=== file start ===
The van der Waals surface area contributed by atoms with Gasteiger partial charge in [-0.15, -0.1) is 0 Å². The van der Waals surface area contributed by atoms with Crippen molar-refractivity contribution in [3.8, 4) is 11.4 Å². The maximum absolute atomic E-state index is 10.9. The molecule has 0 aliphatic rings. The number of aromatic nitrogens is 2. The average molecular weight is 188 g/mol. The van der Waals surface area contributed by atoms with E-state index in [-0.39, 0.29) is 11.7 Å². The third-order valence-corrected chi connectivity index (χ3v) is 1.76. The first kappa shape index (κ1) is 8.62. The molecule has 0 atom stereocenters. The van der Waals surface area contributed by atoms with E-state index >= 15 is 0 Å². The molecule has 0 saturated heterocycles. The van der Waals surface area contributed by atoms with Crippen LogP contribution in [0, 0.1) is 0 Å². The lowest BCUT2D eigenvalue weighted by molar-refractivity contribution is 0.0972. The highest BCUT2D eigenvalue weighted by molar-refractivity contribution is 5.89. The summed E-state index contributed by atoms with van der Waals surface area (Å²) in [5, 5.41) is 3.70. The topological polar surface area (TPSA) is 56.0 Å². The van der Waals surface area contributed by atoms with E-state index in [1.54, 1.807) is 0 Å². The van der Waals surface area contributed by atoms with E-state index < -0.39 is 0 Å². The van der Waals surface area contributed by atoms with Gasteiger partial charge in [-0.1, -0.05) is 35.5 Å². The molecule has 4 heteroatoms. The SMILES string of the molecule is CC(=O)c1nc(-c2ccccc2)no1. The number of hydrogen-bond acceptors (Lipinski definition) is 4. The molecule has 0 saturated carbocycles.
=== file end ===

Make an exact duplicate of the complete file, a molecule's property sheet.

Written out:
The van der Waals surface area contributed by atoms with Gasteiger partial charge in [-0.15, -0.1) is 0 Å². The van der Waals surface area contributed by atoms with Crippen molar-refractivity contribution in [3.8, 4) is 11.4 Å². The maximum absolute atomic E-state index is 10.9. The molecule has 0 aliphatic rings. The number of aromatic nitrogens is 2. The average molecular weight is 188 g/mol. The van der Waals surface area contributed by atoms with E-state index in [-0.39, 0.29) is 11.7 Å². The third-order valence-corrected chi connectivity index (χ3v) is 1.76. The first kappa shape index (κ1) is 8.62. The molecule has 0 atom stereocenters. The van der Waals surface area contributed by atoms with E-state index >= 15 is 0 Å². The molecule has 0 saturated heterocycles. The van der Waals surface area contributed by atoms with Crippen LogP contribution in [0, 0.1) is 0 Å². The lowest BCUT2D eigenvalue weighted by molar-refractivity contribution is 0.0972. The highest BCUT2D eigenvalue weighted by molar-refractivity contribution is 5.89. The summed E-state index contributed by atoms with van der Waals surface area (Å²) in [5, 5.41) is 3.70. The topological polar surface area (TPSA) is 56.0 Å². The van der Waals surface area contributed by atoms with E-state index in [1.54, 1.807) is 0 Å². The van der Waals surface area contributed by atoms with E-state index < -0.39 is 0 Å². The van der Waals surface area contributed by atoms with Gasteiger partial charge in [-0.1, -0.05) is 35.5 Å². The molecule has 4 heteroatoms. The SMILES string of the molecule is CC(=O)c1nc(-c2ccccc2)no1. The number of hydrogen-bond acceptors (Lipinski definition) is 4. The molecule has 0 saturated carbocycles.